TwinRed explains how to set up sources, which settings to start with, and standard campaign creation
Which campaign can guide you toward your aspirations? This is a common question we receive, so it’s about time to show you how a perfect campaign setup on TwinRed looks like. Sure thing, there is more than one route toward profit, but the method we are going to provide you with tends to be the most universally applicable. Whether you’re a seasoned marketer or a newcomer, knowing the ideal template can help you plan your own campaigns better. At least you will always have a reference point to stick to.
In this article, we will go through all the stages of making a perfect campaign, like RONing it with average bids, separating favorite sources, testing a bunch of creatives, and targeting broad. Think of it like the alchemist’s recipe for gold… except less esoteric and more proven science. So, let’s go through the steps, one by one.
Define your purpose and set up the sources
Start off by figuring out the purpose of your campaign, establishing objectives for testing, and communicating with your account manager to accumulate all the necessary insights. Long story short, begin as broad as possible, to learn everything about traffic performance. Specifically, target all the devices 24/7 — open targeting at its best. Then, make data-driven optimization to minimize your risk of error — let the stats do all the talking.
When targeting all the websites, in other words going RON, it is a good practice to divide your campaigns into placements. Optimizing subgroups in future is much easier than struggling with a heap of campaigns at once. But it’s not only about making your work easier, it is also about distributing your budget fairly across all the sources. Favor the top performers by allocating more funds and decrease the bids for relatively low-hanging fruits.
Consider 3 + 1 placements as your default template for campaign organization:
- Exclusive sources — exclusive spots, sold 100% to TwinRed. These spots are relatively high in demand, which is why higher bids might be required — it costs money to make money.
- Direct sources — these are direct sites, where we don’t have exclusivity. Here, we suggest setting up an average bid for the GEO and targeting of choice.
- Partnering network exchange — this is the inventory from either 3rd parties or other networks, marked by large volumes and mixed traffic. In order to counter the latter, use a domain tracking token, so you can optimize your campaign on a per-domain basis by setting up a lower bid, which can be increased afterward, if need be.
- (Bonus) Favorites — once you get some data, we encourage you to set up the 4th placement for the best converting websites. Add potent and prodigious websites here, allocate higher bids to them, and don’t forget to blacklist them in other placements to avoid mish-mashing.
Initial campaign settings
Make sure to dividedivvy up your campaigns by device. The purpose of this is twofold: some devices (depending on the offer specifics) enjoy more demand than the others, and your bid should reflect that. Secondly, the devices will perform differently over time, and it would be easier to see the change and directly optimize for it.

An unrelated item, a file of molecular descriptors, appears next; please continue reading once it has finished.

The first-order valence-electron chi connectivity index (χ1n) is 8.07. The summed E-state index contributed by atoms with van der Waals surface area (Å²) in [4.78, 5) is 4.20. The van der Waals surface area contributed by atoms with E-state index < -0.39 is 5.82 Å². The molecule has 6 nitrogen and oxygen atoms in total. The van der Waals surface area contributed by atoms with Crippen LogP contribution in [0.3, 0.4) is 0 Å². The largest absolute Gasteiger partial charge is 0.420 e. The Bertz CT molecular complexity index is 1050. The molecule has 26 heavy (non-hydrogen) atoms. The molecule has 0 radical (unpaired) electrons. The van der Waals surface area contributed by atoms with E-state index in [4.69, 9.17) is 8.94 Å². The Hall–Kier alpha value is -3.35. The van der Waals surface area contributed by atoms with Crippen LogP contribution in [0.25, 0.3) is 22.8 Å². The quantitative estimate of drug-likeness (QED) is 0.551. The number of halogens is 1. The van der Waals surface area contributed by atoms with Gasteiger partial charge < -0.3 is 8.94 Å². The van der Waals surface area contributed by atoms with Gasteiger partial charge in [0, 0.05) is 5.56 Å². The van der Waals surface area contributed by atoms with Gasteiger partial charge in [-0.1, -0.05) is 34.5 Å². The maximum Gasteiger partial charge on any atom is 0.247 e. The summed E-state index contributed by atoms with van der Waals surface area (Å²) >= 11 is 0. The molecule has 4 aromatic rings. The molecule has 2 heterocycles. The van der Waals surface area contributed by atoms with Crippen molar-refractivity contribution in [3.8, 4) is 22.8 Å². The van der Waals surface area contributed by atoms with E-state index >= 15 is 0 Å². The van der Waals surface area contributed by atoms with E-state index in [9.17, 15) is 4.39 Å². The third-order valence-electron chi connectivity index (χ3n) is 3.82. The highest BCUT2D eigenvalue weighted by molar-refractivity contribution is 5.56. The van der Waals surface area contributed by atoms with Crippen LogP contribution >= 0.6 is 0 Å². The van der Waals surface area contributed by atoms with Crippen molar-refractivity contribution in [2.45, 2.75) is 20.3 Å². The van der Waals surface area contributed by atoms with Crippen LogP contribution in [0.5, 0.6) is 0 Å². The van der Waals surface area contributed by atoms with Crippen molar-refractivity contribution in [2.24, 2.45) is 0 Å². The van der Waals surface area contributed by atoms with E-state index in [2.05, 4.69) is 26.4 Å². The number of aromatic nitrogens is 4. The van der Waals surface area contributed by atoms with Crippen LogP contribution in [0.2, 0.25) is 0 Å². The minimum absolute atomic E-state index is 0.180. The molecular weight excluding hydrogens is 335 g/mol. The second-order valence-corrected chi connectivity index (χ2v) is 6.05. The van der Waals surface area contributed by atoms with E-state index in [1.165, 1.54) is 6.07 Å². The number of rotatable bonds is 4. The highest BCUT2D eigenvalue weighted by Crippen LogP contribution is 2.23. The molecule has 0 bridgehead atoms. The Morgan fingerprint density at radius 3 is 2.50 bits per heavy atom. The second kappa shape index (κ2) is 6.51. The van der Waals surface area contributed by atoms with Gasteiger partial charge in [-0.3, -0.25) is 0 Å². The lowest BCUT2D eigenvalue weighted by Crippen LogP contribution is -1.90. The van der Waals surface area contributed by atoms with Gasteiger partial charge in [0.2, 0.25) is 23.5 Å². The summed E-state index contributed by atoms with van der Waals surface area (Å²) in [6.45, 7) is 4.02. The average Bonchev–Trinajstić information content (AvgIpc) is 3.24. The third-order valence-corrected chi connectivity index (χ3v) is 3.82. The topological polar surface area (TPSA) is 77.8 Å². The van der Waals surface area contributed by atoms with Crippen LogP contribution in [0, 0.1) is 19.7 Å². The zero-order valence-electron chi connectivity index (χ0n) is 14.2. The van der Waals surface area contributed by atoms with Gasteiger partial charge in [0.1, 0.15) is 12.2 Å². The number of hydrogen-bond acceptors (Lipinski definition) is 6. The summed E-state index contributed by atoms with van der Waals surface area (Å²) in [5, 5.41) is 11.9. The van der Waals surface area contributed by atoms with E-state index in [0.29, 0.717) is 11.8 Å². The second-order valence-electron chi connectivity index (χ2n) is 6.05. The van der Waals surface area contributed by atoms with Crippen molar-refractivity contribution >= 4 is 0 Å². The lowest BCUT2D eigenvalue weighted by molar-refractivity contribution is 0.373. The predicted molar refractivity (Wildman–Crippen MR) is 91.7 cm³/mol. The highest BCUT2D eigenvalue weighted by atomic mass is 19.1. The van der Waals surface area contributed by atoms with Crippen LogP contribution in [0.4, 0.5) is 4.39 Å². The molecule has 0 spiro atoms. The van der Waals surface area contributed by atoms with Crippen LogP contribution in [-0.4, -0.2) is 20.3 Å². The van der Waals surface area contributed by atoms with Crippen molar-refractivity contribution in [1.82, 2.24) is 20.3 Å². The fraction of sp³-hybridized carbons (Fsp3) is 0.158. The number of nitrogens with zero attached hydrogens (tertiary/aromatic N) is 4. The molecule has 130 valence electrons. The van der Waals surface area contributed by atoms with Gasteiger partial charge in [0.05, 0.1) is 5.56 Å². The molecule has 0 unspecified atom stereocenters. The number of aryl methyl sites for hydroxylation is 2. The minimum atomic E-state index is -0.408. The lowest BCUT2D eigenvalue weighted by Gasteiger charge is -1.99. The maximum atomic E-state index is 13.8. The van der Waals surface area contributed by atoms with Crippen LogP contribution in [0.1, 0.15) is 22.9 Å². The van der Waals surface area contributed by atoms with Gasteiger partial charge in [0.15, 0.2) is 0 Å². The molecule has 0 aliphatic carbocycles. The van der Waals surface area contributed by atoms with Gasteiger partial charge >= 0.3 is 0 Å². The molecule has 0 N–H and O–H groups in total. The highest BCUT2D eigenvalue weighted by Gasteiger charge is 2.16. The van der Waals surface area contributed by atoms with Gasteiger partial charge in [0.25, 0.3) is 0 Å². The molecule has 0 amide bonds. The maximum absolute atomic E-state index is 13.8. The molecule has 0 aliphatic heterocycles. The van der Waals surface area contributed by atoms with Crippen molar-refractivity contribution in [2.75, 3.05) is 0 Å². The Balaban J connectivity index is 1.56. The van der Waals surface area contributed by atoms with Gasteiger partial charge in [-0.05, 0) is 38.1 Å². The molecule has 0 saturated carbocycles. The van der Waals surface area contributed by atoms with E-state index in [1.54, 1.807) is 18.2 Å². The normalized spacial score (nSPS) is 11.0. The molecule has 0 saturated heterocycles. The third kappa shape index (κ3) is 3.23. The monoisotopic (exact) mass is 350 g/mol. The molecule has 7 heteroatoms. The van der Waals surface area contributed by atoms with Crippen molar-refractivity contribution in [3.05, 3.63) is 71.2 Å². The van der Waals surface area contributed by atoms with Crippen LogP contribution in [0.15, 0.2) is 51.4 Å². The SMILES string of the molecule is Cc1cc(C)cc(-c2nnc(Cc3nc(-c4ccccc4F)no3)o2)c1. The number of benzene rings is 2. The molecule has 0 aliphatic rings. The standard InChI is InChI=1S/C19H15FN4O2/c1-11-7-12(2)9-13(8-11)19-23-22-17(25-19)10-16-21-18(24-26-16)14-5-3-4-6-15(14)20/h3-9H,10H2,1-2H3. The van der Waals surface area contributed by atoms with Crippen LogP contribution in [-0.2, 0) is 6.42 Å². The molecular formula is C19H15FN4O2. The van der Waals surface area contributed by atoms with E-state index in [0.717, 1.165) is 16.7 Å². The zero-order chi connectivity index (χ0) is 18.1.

When it comes to testing and picking the creatives, stick to 3–4 per campaign. Don’t forget to establish the frequency capping to match your creatives, so that each is shown at least once a day for the A/B test results to be valid.
Let open targeting be your compass: all browsers, all operating systems, all languages (if the offer allows), and no schedule. It doesn’t matter whether some settings have proven their reliability when you worked on another network or just ran a highly successful streak of campaigns. The truth is that each network, site, offer, and GEO are different. Resist the temptation of following your gut and previous experiences, because there is no way to predict how the campaign will perform under a new set of circumstances — only stats can show you the right way forward.
Get the data first, then the decision of how to optimize your campaign should become obvious. Only then you can start capitalizing on a certain source. If you do it the other way around, you might miss a couple of lucrative sources, their respective audiences, and invaluable conversions. And remember, RON is not about wasting your money left and right — no. Rather, it is about investing in your Research & Development to save on opportunity costs.
Post scriptum about manager
A dedicated account manager is here for more than just providing insights before launching a campaign. Your manager is your ally, you can rely on during the whole campaign and even longer. Don’t be afraid to ask a seemingly stupid question, because being safe feels much better than being sorry. The AM can shorten your RON period, suggest new prospective sources, help you save your funds, and make a louder bang for the same buck.
To sum it up, RON is the quarry from which you will draw upon, consisting of a bevy of sources and information derived from lightly restricted split-testing and wide targeting.
Now it is time for the miller process, the purification. Make your gold shine — divide your sources into exclusives, direct, and partnering ones and allocate your budget accordingly — prioritizing the exclusives. Create a dedicated placement for your favorites and block’em off from the initial placements to avoid overlapping. On top of that, divide all your campaigns by device for even better optimization in the future — every dime counts. Test 3–4 creatives per campaign, and don’t forget to cap their frequency evenly for objective A/B testing.
Profit is your treasure, and your AM can help you fill your chest with it. Working in tandem with you means that both your goals are aligned, so you can trust them. Their advice is gold.